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Shelf Life

2.98  ·  Rating details ·  249 ratings  ·  67 reviews
'Shelf Life is whip-smart, slyly heartbreaking, and I felt the truth of it in my bones. Franchini dissects ideas of love, dating and identity in a way that feels both ruthless and humane. I loved it.'
Sophie Mackintosh, author of The Water Cure

Launching an intelligent, perceptive new voice in fiction, Shelf Life is the exquisite, heart-wrenching story of a woman rebuilding
Paperback, 288 pages
Published January 9th 2020 by Black Swan
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Average rating 2.98  · 
Rating details
 ·  249 ratings  ·  67 reviews

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Oct 24, 2019 rated it liked it  ·  review of another edition
Shelves: arc
I don’t know if I have read a book lately with a blurb this accurate that nonetheless completely failed to give an indication what the book will be like. On the surface it’s correct; yes Ruth has just been left by her boyfriend of ten years and has to navigate her life and yes the story is told by way of the shopping list he left behind – but it also something else entirely. Told in varies formats (stream-of-consciousness in the present, a series of text messages in the past, mixing more ...more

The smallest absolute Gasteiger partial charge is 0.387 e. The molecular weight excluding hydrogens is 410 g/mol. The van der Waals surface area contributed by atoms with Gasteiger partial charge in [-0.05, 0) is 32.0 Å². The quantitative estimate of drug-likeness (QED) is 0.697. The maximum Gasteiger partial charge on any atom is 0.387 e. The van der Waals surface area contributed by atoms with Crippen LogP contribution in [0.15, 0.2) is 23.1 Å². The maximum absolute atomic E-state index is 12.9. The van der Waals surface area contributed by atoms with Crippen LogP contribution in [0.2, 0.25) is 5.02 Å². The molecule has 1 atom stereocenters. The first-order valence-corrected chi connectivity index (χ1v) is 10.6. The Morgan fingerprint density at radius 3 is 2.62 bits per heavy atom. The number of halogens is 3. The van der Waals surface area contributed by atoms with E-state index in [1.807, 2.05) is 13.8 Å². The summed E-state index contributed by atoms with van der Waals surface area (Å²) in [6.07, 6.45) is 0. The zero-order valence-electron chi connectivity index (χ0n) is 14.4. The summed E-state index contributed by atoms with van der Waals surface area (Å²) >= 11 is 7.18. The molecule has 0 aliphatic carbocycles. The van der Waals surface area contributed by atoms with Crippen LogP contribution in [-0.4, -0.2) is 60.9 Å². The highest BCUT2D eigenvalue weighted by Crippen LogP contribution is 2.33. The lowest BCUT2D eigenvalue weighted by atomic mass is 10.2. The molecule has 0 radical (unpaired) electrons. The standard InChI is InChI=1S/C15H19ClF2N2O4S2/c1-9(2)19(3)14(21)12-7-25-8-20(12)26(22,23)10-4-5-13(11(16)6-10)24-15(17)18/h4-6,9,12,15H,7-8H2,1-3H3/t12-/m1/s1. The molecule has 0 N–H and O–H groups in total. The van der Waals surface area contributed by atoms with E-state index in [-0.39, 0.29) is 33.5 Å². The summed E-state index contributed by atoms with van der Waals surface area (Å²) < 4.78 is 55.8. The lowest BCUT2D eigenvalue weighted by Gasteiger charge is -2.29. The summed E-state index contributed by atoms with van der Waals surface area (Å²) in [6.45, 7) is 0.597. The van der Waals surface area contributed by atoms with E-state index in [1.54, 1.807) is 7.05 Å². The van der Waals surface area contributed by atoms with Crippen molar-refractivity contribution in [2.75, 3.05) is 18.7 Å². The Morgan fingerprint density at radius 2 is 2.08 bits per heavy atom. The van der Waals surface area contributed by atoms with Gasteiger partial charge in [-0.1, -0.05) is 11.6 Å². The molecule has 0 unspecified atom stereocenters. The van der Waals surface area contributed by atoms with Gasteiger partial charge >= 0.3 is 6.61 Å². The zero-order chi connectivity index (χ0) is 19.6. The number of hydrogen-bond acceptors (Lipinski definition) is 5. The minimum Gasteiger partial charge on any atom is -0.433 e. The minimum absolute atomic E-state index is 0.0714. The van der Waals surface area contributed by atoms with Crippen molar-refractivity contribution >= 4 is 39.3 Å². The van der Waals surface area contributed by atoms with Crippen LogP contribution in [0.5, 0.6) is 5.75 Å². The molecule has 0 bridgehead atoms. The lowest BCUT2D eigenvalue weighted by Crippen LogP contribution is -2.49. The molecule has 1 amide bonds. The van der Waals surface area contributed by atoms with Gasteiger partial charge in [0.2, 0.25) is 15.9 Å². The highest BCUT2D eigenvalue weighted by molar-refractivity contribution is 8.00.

Caroline Kerdouci
Aug 09, 2019 rated it did not like it  ·  review of another edition
I honestly didn’t know what to make of this novel. It is imaginatively written under the headings from a shopping list, written prior to Ruth and her partner Neil going their separate ways. We follow Ruth through this breakup as she navigates her life beyond, working as a nurse in a care home alongside colleagues/friend Alanna and the two ‘Lolitas’. I found these passages relatively easy to read and at times humorous but ultimately Shelf Life is a depressing read. Ruth cuts a strange and sad ...more
Aug 21, 2019 rated it it was amazing  ·  review of another edition
I have the pleasure to be a friend of the author so I will just put it out there for what it is and you can decide for yourself if I am a reliable commenter: I first discovered Livia because of her poetry (which is my main interest) and since then followed her from afar until few years ago, when we got close. I am a lucky friend and lucky women's writings scholar because her book really resonated with me both personally and scholarly! It confirmed to me her greatest writing trait: to be ...more
Aug 18, 2019 rated it really liked it  ·  review of another edition